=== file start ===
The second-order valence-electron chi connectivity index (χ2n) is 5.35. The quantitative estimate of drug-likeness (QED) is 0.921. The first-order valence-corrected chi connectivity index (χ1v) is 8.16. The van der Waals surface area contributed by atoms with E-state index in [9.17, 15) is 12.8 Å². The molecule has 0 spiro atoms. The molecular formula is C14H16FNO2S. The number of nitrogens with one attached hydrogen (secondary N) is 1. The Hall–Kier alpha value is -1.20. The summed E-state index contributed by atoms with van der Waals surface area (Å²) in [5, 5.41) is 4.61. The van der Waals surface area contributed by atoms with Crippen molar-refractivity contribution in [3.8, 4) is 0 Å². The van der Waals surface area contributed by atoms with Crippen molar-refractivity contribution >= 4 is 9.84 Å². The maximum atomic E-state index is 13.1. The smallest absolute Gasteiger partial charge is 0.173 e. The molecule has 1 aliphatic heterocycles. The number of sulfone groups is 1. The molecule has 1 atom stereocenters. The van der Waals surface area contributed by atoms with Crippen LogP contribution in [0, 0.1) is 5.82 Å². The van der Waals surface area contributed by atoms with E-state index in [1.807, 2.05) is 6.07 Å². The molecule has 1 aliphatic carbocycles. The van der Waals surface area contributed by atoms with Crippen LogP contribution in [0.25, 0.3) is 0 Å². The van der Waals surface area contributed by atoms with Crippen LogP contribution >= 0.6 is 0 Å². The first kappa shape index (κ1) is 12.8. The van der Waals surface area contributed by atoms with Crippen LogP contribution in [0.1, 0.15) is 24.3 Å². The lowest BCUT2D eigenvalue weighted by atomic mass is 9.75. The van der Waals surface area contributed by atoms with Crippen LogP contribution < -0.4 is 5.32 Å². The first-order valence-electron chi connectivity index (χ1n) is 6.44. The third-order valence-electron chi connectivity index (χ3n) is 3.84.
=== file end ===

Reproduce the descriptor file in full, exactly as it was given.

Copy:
The second-order valence-electron chi connectivity index (χ2n) is 5.35. The quantitative estimate of drug-likeness (QED) is 0.921. The first-order valence-corrected chi connectivity index (χ1v) is 8.16. The van der Waals surface area contributed by atoms with E-state index in [9.17, 15) is 12.8 Å². The molecule has 0 spiro atoms. The molecular formula is C14H16FNO2S. The number of nitrogens with one attached hydrogen (secondary N) is 1. The Hall–Kier alpha value is -1.20. The summed E-state index contributed by atoms with van der Waals surface area (Å²) in [5, 5.41) is 4.61. The van der Waals surface area contributed by atoms with Crippen molar-refractivity contribution in [3.8, 4) is 0 Å². The van der Waals surface area contributed by atoms with Crippen molar-refractivity contribution >= 4 is 9.84 Å². The maximum atomic E-state index is 13.1. The smallest absolute Gasteiger partial charge is 0.173 e. The molecule has 1 aliphatic heterocycles. The number of sulfone groups is 1. The molecule has 1 atom stereocenters. The van der Waals surface area contributed by atoms with Crippen LogP contribution in [0, 0.1) is 5.82 Å². The van der Waals surface area contributed by atoms with E-state index in [1.807, 2.05) is 6.07 Å². The molecule has 1 aliphatic carbocycles. The van der Waals surface area contributed by atoms with Crippen LogP contribution in [0.25, 0.3) is 0 Å². The van der Waals surface area contributed by atoms with Crippen LogP contribution >= 0.6 is 0 Å². The first kappa shape index (κ1) is 12.8. The van der Waals surface area contributed by atoms with Crippen LogP contribution in [0.1, 0.15) is 24.3 Å². The lowest BCUT2D eigenvalue weighted by atomic mass is 9.75. The van der Waals surface area contributed by atoms with Crippen LogP contribution < -0.4 is 5.32 Å². The first-order valence-electron chi connectivity index (χ1n) is 6.44. The third-order valence-electron chi connectivity index (χ3n) is 3.84.